I am a major fan of testing every assumption underlying any business plan. Many of myfriends accuse me of excess in this area. But I persist in challenging because I haveseen the costs of not doing so. I am also a strong advocate of using red-teams to test those assumptions. See, for instance,Red-Teaming: Improve Your Chances of GettingFunded. Maybe it is accumulated experience or simply a recognition of the risks of assumed omniscience, but I have long ago disabused myself of the notion that one
 
mind  mine or another  is sufficient to chart a safe course through the reefs andshoals that any company must navigate.What I found in this particular case was illuminating. My investor friend was in a newrole  one unfamiliar to her. She had been the recipient of investment in the past. But now, she was providing the funding. In making the move to this new role, she had lost track of the way in which her former investors had contributed to her success  theyhad forced her to test and validate every assumption and to drive the of course beast off of the field. She had chosen a gentler and less confrontational style.Before going further I suspect that I should describe the beast. Here are some of itsmany forms:
y
 
Of course we are smarter than our competition
y
 
Of course my team is world class 
y
 
Of course we have a sustainable competitive advantage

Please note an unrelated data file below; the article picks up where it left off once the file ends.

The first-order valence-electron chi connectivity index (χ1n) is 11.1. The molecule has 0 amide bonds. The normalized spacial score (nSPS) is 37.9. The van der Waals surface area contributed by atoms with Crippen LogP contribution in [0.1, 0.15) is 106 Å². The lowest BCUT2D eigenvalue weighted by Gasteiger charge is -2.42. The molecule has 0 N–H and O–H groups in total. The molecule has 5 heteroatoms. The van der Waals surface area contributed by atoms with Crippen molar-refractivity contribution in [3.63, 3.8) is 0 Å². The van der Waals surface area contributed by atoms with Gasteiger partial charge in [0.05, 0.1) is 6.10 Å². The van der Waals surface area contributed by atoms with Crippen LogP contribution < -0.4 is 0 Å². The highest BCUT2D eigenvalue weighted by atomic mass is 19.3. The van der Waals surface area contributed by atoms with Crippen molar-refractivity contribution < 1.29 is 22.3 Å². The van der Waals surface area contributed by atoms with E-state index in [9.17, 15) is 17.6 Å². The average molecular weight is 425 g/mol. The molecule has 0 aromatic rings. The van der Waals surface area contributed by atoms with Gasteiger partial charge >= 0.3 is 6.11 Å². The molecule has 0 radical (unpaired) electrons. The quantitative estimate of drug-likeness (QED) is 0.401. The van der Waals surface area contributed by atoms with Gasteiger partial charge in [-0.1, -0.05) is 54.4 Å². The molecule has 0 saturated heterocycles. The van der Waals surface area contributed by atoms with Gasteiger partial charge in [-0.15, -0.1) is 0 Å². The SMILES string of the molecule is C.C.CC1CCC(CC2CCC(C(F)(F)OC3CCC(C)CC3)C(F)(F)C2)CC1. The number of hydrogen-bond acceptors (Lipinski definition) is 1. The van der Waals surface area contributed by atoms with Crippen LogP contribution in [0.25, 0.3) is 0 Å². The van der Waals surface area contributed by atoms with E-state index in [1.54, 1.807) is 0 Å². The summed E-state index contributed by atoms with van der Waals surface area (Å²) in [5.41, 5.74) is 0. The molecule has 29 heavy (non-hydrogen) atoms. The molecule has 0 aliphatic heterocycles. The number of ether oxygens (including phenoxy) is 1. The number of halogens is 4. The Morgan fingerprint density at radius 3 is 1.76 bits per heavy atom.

y
 
Of course nobody has thought of this approach to the market 
y
 
Of course we can monetize the value proposition
y
 
Of course customers will flock to us and buy on our terms
y
 
Of course our company merits investmenWell, you probably get the picture. This beast is the great company killer. Nascent goodideas are devoured by it and value propositions with real potential are consigned to thedust bin under its influence.So, given the description of the beast, you might expect that it is a very aggressive andviolent adversary  but you would be wrong. Nothing could be farther from the truth.The beast is gentle and forgiving  indifferent to error  supportive and nurturing. It overlooks mistakes and forgives misinterpretation. It thrives on indolence andassumptions of omnipotence alike. It flatters the ego and justifies all manner of ineffective behavior.Within the company I was analyzing I found a complete lack of performance metrics, anabsence of a review process for business plans, budgets and new initiatives and aculture of assumption that whatever management decided was wise and progressive.But, when I connected performance to expectations, a totally different patternemerged. Plans were not executed, objectives were not being met, budgets weretreated as irrelevant to daily operations and managements decisions were provingwrong far more often than right. All of this as not only allowed but facilitated by theprincipal owner  my investor friend.I delivered my initial findings during a private session. She took is as well as might beexpected given that we were discussing a serious character flaw. My message was youhave allowed a permissive culture to develop within the company  nobody is testing